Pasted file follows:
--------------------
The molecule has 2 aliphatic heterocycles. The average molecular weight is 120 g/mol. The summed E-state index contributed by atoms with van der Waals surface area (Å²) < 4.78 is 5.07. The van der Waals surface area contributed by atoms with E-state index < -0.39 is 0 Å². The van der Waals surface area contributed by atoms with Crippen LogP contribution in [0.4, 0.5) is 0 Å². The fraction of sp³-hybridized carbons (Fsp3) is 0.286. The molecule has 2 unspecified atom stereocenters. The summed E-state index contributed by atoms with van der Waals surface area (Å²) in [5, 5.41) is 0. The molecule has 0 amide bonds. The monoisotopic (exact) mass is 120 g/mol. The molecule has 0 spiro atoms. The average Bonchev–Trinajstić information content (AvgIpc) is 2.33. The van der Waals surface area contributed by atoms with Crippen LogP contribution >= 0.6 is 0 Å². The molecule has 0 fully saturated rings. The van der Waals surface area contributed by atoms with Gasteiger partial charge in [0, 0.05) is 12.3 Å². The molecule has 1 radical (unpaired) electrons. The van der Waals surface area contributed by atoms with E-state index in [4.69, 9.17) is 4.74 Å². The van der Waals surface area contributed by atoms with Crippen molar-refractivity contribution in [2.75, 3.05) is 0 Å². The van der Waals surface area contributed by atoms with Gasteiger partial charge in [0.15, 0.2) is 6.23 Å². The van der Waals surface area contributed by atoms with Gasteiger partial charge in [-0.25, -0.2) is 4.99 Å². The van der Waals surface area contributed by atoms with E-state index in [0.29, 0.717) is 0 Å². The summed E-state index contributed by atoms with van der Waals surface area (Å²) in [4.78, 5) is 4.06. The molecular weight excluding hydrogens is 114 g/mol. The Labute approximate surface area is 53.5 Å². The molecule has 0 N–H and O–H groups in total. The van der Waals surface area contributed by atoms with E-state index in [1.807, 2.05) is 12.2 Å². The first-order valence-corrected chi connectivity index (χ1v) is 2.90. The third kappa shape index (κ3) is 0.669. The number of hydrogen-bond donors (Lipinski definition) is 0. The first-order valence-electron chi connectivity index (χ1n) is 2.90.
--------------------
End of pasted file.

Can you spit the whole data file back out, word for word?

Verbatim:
The molecule has 2 aliphatic heterocycles. The average molecular weight is 120 g/mol. The summed E-state index contributed by atoms with van der Waals surface area (Å²) < 4.78 is 5.07. The van der Waals surface area contributed by atoms with E-state index < -0.39 is 0 Å². The van der Waals surface area contributed by atoms with Crippen LogP contribution in [0.4, 0.5) is 0 Å². The fraction of sp³-hybridized carbons (Fsp3) is 0.286. The molecule has 2 unspecified atom stereocenters. The summed E-state index contributed by atoms with van der Waals surface area (Å²) in [5, 5.41) is 0. The molecule has 0 amide bonds. The monoisotopic (exact) mass is 120 g/mol. The molecule has 0 spiro atoms. The average Bonchev–Trinajstić information content (AvgIpc) is 2.33. The van der Waals surface area contributed by atoms with Crippen LogP contribution >= 0.6 is 0 Å². The molecule has 0 fully saturated rings. The van der Waals surface area contributed by atoms with Gasteiger partial charge in [0, 0.05) is 12.3 Å². The molecule has 1 radical (unpaired) electrons. The van der Waals surface area contributed by atoms with E-state index in [4.69, 9.17) is 4.74 Å². The van der Waals surface area contributed by atoms with Crippen molar-refractivity contribution in [2.75, 3.05) is 0 Å². The van der Waals surface area contributed by atoms with Gasteiger partial charge in [0.15, 0.2) is 6.23 Å². The van der Waals surface area contributed by atoms with Gasteiger partial charge in [-0.25, -0.2) is 4.99 Å². The van der Waals surface area contributed by atoms with E-state index in [0.29, 0.717) is 0 Å². The summed E-state index contributed by atoms with van der Waals surface area (Å²) in [4.78, 5) is 4.06. The molecular weight excluding hydrogens is 114 g/mol. The Labute approximate surface area is 53.5 Å². The molecule has 0 N–H and O–H groups in total. The van der Waals surface area contributed by atoms with E-state index in [1.807, 2.05) is 12.2 Å². The first-order valence-corrected chi connectivity index (χ1v) is 2.90. The third kappa shape index (κ3) is 0.669. The number of hydrogen-bond donors (Lipinski definition) is 0. The first-order valence-electron chi connectivity index (χ1n) is 2.90.